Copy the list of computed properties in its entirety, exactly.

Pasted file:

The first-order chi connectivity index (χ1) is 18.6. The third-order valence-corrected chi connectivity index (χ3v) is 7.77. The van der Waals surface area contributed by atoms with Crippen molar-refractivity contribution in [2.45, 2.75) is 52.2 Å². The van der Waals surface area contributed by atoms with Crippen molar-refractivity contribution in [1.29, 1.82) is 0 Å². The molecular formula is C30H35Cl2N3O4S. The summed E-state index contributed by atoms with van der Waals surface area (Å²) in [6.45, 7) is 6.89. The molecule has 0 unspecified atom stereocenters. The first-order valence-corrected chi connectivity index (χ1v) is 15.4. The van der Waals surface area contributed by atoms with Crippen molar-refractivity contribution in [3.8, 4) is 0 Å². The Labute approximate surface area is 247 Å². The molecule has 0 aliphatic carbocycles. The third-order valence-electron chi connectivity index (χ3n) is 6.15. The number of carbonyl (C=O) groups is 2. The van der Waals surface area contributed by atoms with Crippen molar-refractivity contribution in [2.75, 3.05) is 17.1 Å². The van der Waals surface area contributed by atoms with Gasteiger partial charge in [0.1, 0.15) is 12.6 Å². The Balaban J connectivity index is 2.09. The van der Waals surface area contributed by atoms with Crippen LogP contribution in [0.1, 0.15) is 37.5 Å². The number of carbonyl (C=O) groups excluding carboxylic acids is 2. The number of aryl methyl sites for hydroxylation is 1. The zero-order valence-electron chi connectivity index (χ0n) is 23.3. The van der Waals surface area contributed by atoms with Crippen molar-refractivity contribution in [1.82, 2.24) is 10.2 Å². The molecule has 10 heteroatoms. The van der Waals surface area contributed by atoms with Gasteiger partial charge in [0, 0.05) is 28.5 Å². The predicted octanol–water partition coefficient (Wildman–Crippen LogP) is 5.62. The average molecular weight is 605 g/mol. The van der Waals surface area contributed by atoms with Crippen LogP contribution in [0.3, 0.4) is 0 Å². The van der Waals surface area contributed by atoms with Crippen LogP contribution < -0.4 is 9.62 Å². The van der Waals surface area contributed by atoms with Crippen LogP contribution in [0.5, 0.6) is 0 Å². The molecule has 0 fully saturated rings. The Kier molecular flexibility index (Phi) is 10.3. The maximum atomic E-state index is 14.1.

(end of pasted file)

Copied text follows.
The first-order chi connectivity index (χ1) is 18.6. The third-order valence-corrected chi connectivity index (χ3v) is 7.77. The van der Waals surface area contributed by atoms with Crippen molar-refractivity contribution in [2.45, 2.75) is 52.2 Å². The van der Waals surface area contributed by atoms with Crippen molar-refractivity contribution in [1.29, 1.82) is 0 Å². The molecular formula is C30H35Cl2N3O4S. The summed E-state index contributed by atoms with van der Waals surface area (Å²) in [6.45, 7) is 6.89. The molecule has 0 unspecified atom stereocenters. The first-order valence-corrected chi connectivity index (χ1v) is 15.4. The van der Waals surface area contributed by atoms with Crippen molar-refractivity contribution in [3.8, 4) is 0 Å². The Labute approximate surface area is 247 Å². The molecule has 0 aliphatic carbocycles. The third-order valence-electron chi connectivity index (χ3n) is 6.15. The number of carbonyl (C=O) groups is 2. The van der Waals surface area contributed by atoms with Crippen molar-refractivity contribution in [2.75, 3.05) is 17.1 Å². The van der Waals surface area contributed by atoms with Gasteiger partial charge in [0.1, 0.15) is 12.6 Å². The Balaban J connectivity index is 2.09. The van der Waals surface area contributed by atoms with Crippen LogP contribution in [0.1, 0.15) is 37.5 Å². The number of carbonyl (C=O) groups excluding carboxylic acids is 2. The number of aryl methyl sites for hydroxylation is 1. The zero-order valence-electron chi connectivity index (χ0n) is 23.3. The van der Waals surface area contributed by atoms with Crippen molar-refractivity contribution in [1.82, 2.24) is 10.2 Å². The molecule has 10 heteroatoms. The van der Waals surface area contributed by atoms with Gasteiger partial charge in [0, 0.05) is 28.5 Å². The predicted octanol–water partition coefficient (Wildman–Crippen LogP) is 5.62. The average molecular weight is 605 g/mol. The van der Waals surface area contributed by atoms with Crippen LogP contribution in [0.3, 0.4) is 0 Å². The van der Waals surface area contributed by atoms with Crippen LogP contribution < -0.4 is 9.62 Å². The van der Waals surface area contributed by atoms with Crippen LogP contribution in [0.5, 0.6) is 0 Å². The molecule has 0 fully saturated rings. The Kier molecular flexibility index (Phi) is 10.3. The maximum atomic E-state index is 14.1.